How successfully a person is able to kick off his addiction depends on completing a treatment and rehab program, keeping up with medications and therapy, and attending support group meetings regularly. However, some addiction treatment programs are more geared towards success than others. Almost everyone who checks into these programs find it easy to progress through the stages. Almost all of them return to their earlier healthier lives, resume relationships or form new and more meaningful ones, be active and productive, and remain addiction-free.
The success is due to the comprehensive evidence-based and holistic treatments these programs provide. These treatments are easy to stick to and bring lasting benefits.
Detoxification by Specialists
As the moniker suggest, detoxification is the process to rid the body of the toxins that accumulate after a prolonged period of substance misuse. Sometimes, the addicted person is weaned off the substance. Others may be administered medicines to help them break their addiction. Different drugs are used for different types of addiction—Benzodiazepines for alcohol addiction, methadone for heroin addiction, etc. Clearly, a medical practitioner should administer these drugs.
But the detoxification process is more complicated than it sounds. Prolonged substance misuse or addiction takes over the brain and alters its chemistry. The result is that when an addicted person goes cold turkey, his brain goes out of whack and reacts by exhibiting withdrawal symptoms. These symptoms range from mild anxiety and niggling headaches to life-threatening strokes and seizures. Again, a physician should be around to manage these symptoms.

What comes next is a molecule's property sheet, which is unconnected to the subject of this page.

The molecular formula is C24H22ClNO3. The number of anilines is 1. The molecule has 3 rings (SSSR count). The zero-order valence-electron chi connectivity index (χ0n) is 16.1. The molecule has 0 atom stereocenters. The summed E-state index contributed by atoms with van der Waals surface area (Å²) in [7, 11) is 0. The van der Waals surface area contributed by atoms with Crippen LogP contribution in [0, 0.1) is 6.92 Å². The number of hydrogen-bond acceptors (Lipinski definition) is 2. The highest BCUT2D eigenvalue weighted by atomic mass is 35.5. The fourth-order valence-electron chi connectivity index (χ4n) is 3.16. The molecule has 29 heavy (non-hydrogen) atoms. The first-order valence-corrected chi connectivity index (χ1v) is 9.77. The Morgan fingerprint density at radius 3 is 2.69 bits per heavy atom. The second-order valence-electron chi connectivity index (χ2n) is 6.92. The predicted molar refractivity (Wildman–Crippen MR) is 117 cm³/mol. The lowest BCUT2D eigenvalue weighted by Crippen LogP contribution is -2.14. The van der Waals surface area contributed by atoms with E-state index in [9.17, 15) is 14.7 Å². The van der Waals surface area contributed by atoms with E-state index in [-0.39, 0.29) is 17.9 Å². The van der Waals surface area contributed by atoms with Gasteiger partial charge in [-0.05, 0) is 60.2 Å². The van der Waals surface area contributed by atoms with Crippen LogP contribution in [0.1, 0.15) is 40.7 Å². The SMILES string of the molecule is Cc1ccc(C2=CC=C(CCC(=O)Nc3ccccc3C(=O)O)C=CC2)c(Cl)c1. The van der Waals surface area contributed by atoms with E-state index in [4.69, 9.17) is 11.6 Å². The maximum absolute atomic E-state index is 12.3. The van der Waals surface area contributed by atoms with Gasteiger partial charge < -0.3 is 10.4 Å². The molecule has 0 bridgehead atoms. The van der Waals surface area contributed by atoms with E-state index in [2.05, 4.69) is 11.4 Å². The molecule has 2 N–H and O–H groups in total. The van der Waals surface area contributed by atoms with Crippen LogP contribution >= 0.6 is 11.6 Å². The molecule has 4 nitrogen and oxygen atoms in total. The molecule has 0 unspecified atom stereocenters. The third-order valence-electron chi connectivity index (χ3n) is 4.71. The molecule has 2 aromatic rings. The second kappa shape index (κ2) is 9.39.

Detoxification has to be carried out under the supervision of specialists who are trained to manage the process and the complications that may arise during the procedure. A successful addiction treatment program provides detoxification by specialists. They monitor you 24×7 during this critical stage to ensure that the detox period is safe, painless, and comfortable, and you are ready to advance to the next stage of your rehabilitation program, totally cleansed.
Dual Diagnosis and Integrated Treatment
According to the Journal of the American Medical Association, about 50 percent of all people with severe psychiatric illnesses also have substance use disorders. On the other hand, 37 percent of alcohol-addicted people and 53 percent of those who misuse drugs have at least one form of severe mental disorder.
Substance use disorder and one or more mental illnesses often co-occur because of the complex interplay of genetic and neurological factors and the peculiar ways in which these interact with the environment. For instance, the presence of certain genes increases the risk of a person developing both substance use and psychiatric disorders. The presence of certain genes makes a person more vulnerable to environmental stress, so he is more likely to misuse drugs and alcohol.
Sometimes, people with psychiatric disorders take to drugs or alcohol to numb their turbulent emotions or feelings of low, or to escape from their dark, brooding thoughts. Alcohol consumed in moderate quantities can decrease depression, and what starts off as a means to get on a high or get back the feeling of being in control progresses to full-blown addiction. Sometimes, addiction can cause a psychiatric disorder or worsen the symptoms of an already-existing mental illness. For instance, alcoholism triggers depressive thoughts.
A complete recovery is not possible and chances of relapse increase if one condition remains untreated. It is also imperative that co-occurring conditions are treated simultaneously. An integrated treatment approach is the most effective, as proven by multiple studies (Wüsthoff et al, 2014; Mangrum et al, 2006). This methodology overcomes the drawbacks of the sequential and parallel treatment methods. However, its success depends on the expertise of the substance use and mental disorder specialists and the degree of coordination among them.
Knowledge is power. With knowledge comes understanding, and understanding empowers you to take charge of your life. Counseling is an integral part of an addiction treatment program. A counselor educates the addicted person on his condition, so he understands it and knows that he has the power to reclaim his life.